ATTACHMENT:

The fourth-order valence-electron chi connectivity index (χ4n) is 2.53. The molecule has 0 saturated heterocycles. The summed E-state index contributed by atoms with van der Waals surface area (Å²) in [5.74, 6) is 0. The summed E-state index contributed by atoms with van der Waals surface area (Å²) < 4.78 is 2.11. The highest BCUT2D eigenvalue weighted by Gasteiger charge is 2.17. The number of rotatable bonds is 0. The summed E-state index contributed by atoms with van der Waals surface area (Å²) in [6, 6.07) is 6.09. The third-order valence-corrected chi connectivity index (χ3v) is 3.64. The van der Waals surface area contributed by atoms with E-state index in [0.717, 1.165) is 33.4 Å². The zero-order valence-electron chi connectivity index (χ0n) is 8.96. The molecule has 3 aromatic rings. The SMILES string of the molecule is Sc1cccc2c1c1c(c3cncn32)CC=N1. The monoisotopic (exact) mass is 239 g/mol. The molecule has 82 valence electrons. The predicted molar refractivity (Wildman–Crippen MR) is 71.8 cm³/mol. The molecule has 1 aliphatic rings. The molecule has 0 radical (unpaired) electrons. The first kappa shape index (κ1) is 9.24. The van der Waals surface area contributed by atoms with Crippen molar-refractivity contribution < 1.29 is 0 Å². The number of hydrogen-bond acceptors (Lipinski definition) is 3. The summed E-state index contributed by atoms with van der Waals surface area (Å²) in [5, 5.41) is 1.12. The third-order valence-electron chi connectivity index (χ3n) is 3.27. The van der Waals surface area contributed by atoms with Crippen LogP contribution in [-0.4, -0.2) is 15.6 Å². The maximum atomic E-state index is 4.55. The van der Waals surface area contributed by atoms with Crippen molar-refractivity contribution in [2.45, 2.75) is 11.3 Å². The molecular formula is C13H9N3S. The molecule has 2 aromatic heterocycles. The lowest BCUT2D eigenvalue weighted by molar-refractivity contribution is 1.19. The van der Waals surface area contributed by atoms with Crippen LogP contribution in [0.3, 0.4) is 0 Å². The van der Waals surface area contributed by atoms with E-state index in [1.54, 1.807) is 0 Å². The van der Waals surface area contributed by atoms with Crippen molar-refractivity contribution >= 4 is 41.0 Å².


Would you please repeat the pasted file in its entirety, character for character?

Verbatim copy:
The fourth-order valence-electron chi connectivity index (χ4n) is 2.53. The molecule has 0 saturated heterocycles. The summed E-state index contributed by atoms with van der Waals surface area (Å²) in [5.74, 6) is 0. The summed E-state index contributed by atoms with van der Waals surface area (Å²) < 4.78 is 2.11. The highest BCUT2D eigenvalue weighted by Gasteiger charge is 2.17. The number of rotatable bonds is 0. The summed E-state index contributed by atoms with van der Waals surface area (Å²) in [6, 6.07) is 6.09. The third-order valence-corrected chi connectivity index (χ3v) is 3.64. The van der Waals surface area contributed by atoms with E-state index in [0.717, 1.165) is 33.4 Å². The zero-order valence-electron chi connectivity index (χ0n) is 8.96. The molecule has 3 aromatic rings. The SMILES string of the molecule is Sc1cccc2c1c1c(c3cncn32)CC=N1. The monoisotopic (exact) mass is 239 g/mol. The molecule has 82 valence electrons. The predicted molar refractivity (Wildman–Crippen MR) is 71.8 cm³/mol. The molecule has 1 aliphatic rings. The molecule has 0 radical (unpaired) electrons. The first kappa shape index (κ1) is 9.24. The van der Waals surface area contributed by atoms with Crippen molar-refractivity contribution < 1.29 is 0 Å². The number of hydrogen-bond acceptors (Lipinski definition) is 3. The summed E-state index contributed by atoms with van der Waals surface area (Å²) in [5, 5.41) is 1.12. The third-order valence-electron chi connectivity index (χ3n) is 3.27. The van der Waals surface area contributed by atoms with Crippen LogP contribution in [-0.4, -0.2) is 15.6 Å². The maximum atomic E-state index is 4.55. The van der Waals surface area contributed by atoms with Crippen molar-refractivity contribution in [2.45, 2.75) is 11.3 Å². The molecular formula is C13H9N3S. The molecule has 2 aromatic heterocycles. The lowest BCUT2D eigenvalue weighted by molar-refractivity contribution is 1.19. The van der Waals surface area contributed by atoms with Crippen LogP contribution in [0.3, 0.4) is 0 Å². The van der Waals surface area contributed by atoms with E-state index in [1.54, 1.807) is 0 Å². The van der Waals surface area contributed by atoms with Crippen molar-refractivity contribution >= 4 is 41.0 Å².